Jacob Heilbrunn: Should A Second Term Obama Imitate Reagan?

Roundup: Media's Take

Jacob Heilbrunn is the author of the newly released, They Knew They Were Right: the Rise of the Neocons, and a senior editor at the National Interest.

What would Barack Obama do in a second term? This is the question that Ryan Lizza poses in a lengthy and informative essay about modern presidencies in the New Yorker. Lizza suggests that he might look at Ronald Reagan's playbook, which is to say that he should focus on a few big priorities—"The Reagan Administration quickly grasped that whatever power it had gained through reelection had to be spent judiciously."
It's a conundrum that tends to preoccupy presidents as they search for a legacy. In two cases—Ronald Reagan and George W. Bush—it has meant heaving overboard much of the ideological baggage that encumbered them during their first term. Take Reagan. Fellow TNI blogger Paul Pillar suggests in a recent (and droll) post about conservatism and Republicans that it was "misleading" of me to suggest that Reagan was a mixture of neocon and rollback conservative. Not so, says Pillar. Reagan was a realist.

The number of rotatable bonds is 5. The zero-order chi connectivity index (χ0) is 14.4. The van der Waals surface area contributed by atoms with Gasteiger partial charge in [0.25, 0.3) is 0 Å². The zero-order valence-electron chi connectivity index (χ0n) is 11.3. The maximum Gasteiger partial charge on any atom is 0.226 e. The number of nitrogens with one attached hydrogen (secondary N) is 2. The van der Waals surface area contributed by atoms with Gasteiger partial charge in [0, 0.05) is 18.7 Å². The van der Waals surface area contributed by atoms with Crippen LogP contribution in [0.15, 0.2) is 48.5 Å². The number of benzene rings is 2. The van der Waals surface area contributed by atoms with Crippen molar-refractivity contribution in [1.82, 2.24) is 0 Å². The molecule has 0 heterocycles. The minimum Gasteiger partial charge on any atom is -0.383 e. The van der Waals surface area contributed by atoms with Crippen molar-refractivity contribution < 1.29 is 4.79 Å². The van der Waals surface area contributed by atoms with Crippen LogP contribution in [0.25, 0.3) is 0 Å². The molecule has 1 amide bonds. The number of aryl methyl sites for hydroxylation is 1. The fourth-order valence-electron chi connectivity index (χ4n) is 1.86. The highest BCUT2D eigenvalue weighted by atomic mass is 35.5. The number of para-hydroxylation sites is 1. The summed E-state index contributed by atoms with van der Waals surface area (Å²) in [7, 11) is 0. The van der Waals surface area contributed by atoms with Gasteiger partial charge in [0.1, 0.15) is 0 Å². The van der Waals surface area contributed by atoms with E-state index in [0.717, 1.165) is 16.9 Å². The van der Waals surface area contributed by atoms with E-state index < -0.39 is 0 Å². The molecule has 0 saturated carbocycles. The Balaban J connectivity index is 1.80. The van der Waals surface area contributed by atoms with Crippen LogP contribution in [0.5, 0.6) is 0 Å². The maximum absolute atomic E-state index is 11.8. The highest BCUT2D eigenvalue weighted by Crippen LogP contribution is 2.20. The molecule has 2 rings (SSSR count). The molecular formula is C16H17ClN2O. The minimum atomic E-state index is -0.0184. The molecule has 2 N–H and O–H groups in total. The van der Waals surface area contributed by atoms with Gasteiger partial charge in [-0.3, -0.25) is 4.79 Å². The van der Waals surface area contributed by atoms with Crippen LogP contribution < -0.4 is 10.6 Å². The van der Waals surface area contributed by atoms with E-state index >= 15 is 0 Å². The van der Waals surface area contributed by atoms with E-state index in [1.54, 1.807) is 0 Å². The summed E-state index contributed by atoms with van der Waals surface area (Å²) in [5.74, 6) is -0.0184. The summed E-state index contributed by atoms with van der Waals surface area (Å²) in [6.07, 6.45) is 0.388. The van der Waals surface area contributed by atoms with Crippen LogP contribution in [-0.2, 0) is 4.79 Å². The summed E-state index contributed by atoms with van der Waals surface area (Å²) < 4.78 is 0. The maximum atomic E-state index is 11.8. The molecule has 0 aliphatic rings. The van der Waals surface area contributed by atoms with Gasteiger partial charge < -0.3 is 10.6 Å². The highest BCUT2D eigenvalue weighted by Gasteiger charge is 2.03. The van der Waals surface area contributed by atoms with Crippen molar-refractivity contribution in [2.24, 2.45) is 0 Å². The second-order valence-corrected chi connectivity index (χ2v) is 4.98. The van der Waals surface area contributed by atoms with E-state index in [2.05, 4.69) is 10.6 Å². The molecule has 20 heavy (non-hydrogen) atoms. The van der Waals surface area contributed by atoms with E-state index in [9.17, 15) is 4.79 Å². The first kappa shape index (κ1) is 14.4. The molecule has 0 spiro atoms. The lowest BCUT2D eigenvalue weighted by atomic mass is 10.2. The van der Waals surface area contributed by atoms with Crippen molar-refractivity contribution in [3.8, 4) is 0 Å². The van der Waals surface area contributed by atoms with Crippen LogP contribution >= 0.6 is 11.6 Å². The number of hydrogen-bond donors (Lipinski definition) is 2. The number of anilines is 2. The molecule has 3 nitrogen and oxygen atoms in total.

Here I must part company with Pillar. This observation is true for the second-term Reagan. It does not, however, apply to the Reagan of the first term, who in his initial press conference created a sensation by declaring that Soviet leaders reserve the right to "lie, cheat, and steal to get whatever they want." There was, in other words, plenty of chiliastic rhetoric emanating from the old boy who almost singlehandedly created the nuclear-freeze movement with his dire pronouncements. Reagan, in other words, didn't shrink from demonizing America's adversaries...

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